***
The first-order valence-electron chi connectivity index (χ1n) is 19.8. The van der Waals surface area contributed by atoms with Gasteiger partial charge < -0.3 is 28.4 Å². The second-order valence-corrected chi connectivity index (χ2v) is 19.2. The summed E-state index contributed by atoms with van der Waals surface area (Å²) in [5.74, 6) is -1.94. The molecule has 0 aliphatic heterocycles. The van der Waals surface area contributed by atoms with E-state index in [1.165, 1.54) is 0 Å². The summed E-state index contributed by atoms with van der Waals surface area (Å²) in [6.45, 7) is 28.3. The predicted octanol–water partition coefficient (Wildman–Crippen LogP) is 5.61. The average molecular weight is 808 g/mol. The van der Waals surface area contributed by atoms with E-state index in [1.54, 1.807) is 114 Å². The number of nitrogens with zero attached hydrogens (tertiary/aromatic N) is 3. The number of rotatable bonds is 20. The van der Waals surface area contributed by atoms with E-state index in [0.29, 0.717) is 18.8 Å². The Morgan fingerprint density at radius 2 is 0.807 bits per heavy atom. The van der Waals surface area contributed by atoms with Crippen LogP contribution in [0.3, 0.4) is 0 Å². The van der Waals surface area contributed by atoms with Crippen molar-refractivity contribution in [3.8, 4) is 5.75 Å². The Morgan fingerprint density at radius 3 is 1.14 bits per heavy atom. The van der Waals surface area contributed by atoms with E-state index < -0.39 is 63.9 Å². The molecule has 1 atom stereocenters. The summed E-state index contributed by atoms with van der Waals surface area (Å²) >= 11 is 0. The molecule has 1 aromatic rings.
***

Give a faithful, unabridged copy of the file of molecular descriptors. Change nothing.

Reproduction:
The first-order valence-electron chi connectivity index (χ1n) is 19.8. The van der Waals surface area contributed by atoms with Gasteiger partial charge < -0.3 is 28.4 Å². The second-order valence-corrected chi connectivity index (χ2v) is 19.2. The summed E-state index contributed by atoms with van der Waals surface area (Å²) in [5.74, 6) is -1.94. The molecule has 0 aliphatic heterocycles. The van der Waals surface area contributed by atoms with E-state index in [1.165, 1.54) is 0 Å². The summed E-state index contributed by atoms with van der Waals surface area (Å²) in [6.45, 7) is 28.3. The predicted octanol–water partition coefficient (Wildman–Crippen LogP) is 5.61. The average molecular weight is 808 g/mol. The van der Waals surface area contributed by atoms with E-state index in [1.54, 1.807) is 114 Å². The number of nitrogens with zero attached hydrogens (tertiary/aromatic N) is 3. The number of rotatable bonds is 20. The van der Waals surface area contributed by atoms with E-state index in [0.29, 0.717) is 18.8 Å². The Morgan fingerprint density at radius 2 is 0.807 bits per heavy atom. The van der Waals surface area contributed by atoms with Crippen LogP contribution in [0.3, 0.4) is 0 Å². The van der Waals surface area contributed by atoms with Crippen molar-refractivity contribution in [3.8, 4) is 5.75 Å². The Morgan fingerprint density at radius 3 is 1.14 bits per heavy atom. The van der Waals surface area contributed by atoms with E-state index < -0.39 is 63.9 Å². The molecule has 1 atom stereocenters. The summed E-state index contributed by atoms with van der Waals surface area (Å²) >= 11 is 0. The molecule has 1 aromatic rings.